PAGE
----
Ben Berard completed his first collegiate hat trick with fewer than 10 seconds left in the game.

Boris Tsang / Sun Photography Editor

Ben Berard completed his first collegiate hat trick with fewer than 10 seconds left in the game.

March 1, 2020

Berard Notches Hat Trick As No. 1 Men’s Hockey Shellacks No. 7 Clarkson, 5-1

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Friday night, freshman forward Ben Berard didn’t dress. Saturday, he recorded a hat trick against the ECAC’s second-best team and bitter rival No. 7 Clarkson in the regular-season finale.

Though the fate of the Cleary Cup was decided the night before, the contest between No. 1 men’s hockey and the Golden Knights was anything but low-pressure. And for Berard, who was a healthy scratch against St. Lawrence, it was a chance to show he deserved a spot in the lineup.

“Last week, I just didn’t think he played very well. He didn’t work hard enough, do the things we require … he needed to come out of the lineup,” said head coach Mike Schafer ’86.

“I knew one game was probably gonna be enough to teach him a lesson, in the sense of making him understand how it hurts to be out of the lineup,” he continued. “And, I mean, obviously, story-book — he comes in to score three goals. You know, he more than learned his lesson.”

It was the team’s second hat trick of the season.

And perhaps the game between the two top ECAC teams was a foreshadowing of a conference championship game — or maybe the tension was just reminiscent of last year’s. The two most dominant teams in the conference have had their fair share of nailbiters in the last couple of seasons, not the least of which was Clarkson’s overtime win for the ECAC title last March.

While Saturday night’s game looked like it might end up another close call, that didn’t turn out to be the case. Going into the third period, Cornell was up by one. Exiting the frame, the Red had tacked on thrice more to put Clarkson at a four-goal deficit.

“The score ended up looking one-sided, but it was a hard, competitive game,” Schafer said.

Clarkson was the first to put up a score, with a power-play goal from Adam Tisdale 5:25 into the first frame after junior forward Alex Green was called for tripping. It was the second of 22 penalties in the game. Yes, 22 — with Clarkson being hit with a total of 51 penalty minutes.

Cornell and Clarkson combined for 87 total penalty minutes in the physical game.

Michael Wenye Li / Sun Senior Photographer

Cornell and Clarkson combined for 87 total penalty minutes in the physical game.

Tisdale’s goal ended junior goaltender Matt Galajda’s shutout streak at just short of 203 minutes, good for the sixth-longest in Cornell history.

But before the first period was over, Cornell would notch two man-advantage goals of its own. The first would be Berard’s first of the night; next was junior forward Tristan Mullin’s ninth score of the season. Clarkson entered the game with the highest penalty-killing percentage in the nation but ended up surrendering three power-play goals to Cornell by the end of the night.

“I thought we created good movement — our passing was pretty crisp, our entries were good, I think our power play looked pretty good tonight, overall,” said senior defenseman and captain Yanni Kaldis.

The second period came and went with no change in score, but several infractions were committed on both sides, with 3:53 of four-on-four play over the course of the middle frame.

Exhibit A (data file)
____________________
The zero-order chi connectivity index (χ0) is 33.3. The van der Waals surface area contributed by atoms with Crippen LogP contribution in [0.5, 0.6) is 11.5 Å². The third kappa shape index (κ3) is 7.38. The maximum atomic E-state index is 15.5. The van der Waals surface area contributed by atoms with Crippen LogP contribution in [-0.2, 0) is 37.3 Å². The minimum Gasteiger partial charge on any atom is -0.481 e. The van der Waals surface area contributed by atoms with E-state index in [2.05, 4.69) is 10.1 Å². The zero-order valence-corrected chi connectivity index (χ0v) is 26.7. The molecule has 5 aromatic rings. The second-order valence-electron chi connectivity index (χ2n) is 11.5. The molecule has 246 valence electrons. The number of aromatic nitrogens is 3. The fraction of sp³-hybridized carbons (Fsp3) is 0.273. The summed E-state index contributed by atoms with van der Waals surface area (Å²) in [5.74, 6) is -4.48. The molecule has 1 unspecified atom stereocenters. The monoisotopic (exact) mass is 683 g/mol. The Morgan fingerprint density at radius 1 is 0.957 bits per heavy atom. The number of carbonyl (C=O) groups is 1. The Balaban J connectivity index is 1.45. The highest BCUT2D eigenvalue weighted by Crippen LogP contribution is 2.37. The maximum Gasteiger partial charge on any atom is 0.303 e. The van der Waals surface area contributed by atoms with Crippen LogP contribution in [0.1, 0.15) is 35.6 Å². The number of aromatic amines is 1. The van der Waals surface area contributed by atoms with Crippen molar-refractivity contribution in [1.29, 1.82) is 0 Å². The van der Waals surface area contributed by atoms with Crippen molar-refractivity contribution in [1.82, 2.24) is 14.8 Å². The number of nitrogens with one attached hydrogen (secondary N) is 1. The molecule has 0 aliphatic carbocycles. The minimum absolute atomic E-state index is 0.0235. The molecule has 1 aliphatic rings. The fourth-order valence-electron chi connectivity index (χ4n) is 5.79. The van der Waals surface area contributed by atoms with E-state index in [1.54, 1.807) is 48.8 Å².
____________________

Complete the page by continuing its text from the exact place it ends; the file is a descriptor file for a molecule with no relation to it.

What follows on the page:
And in a game that was chippy from the onset, the third period was when things really started to heat up — in the final 20 minutes, each team was handed six penalties.

“We told our guys it was gonna be a big boys’ hockey game tonight,” Schafer said. “That there was gonna be a lot of physicality.”

It was already 8:05 into the third period when Berard scored his second goal for the first even-strength tally of the night for either side. Eight minutes later, the score was made 4-1, with sophomore forward Michael Regush putting any fears of a Clarkson comeback to bed.

A minute later, the major tussle of the night broke out when Clarkson’s Jordan Schneider lunged at a Cornell skater — he was charged with contact to the head and game misconduct and immediately escorted off the ice. Eight more penalties were distributed between the teams: four 10-minute misconducts and four roughing calls.

With under three minutes left, Cornell had a five-minute power play thanks to Clarkson’s major penalty.

The revered Clarkson penalty kill almost did its job. But with 9.4 seconds remaining in the regular season, Berard completed his first collegiate hat trick.

“Coach knew I had two, so he told me to go stand in front of the net and try to bang one in,” Berard said. “And it worked out.”

Hats rained down on the ice after Berard's third goal of the night.

Boris Tsang / Sun Photography Editor

Hats rained down on the ice after Berard’s third goal of the night.

Even though Cornell won the Cleary Cup outright Friday night, the win over Clarkson remained valuable to the Red — with the NCAAs on the horizon, all eyes are on the PairWise rankings, which approximate seeding for the national tournament. Cornell currently sits at the No. 3 spot in the algorithmic system.

After the game, the Senior Night festivities began to celebrate the last home game of the regular season. The three seniors — Kaldis, forward and captain Jeff Malott and forward Noah Bauld — were honored as per Lynah tradition. Bauld was injured in Friday night’s game and could not play Saturday night.

“It’s obviously one of the best atmospheres in college hockey, if not the best,” Kaldis said. “The fans were special tonight.”

But it won’t be the seniors’ last home game — Cornell will return to the Lynah ice March 13 after a bye week to kick off ECAC Tournament play. As the No. 1 seed in the conference, the Red will face the lowest remaining seed.

“Now the real fun begins,” Schafer said. “The playoffs.”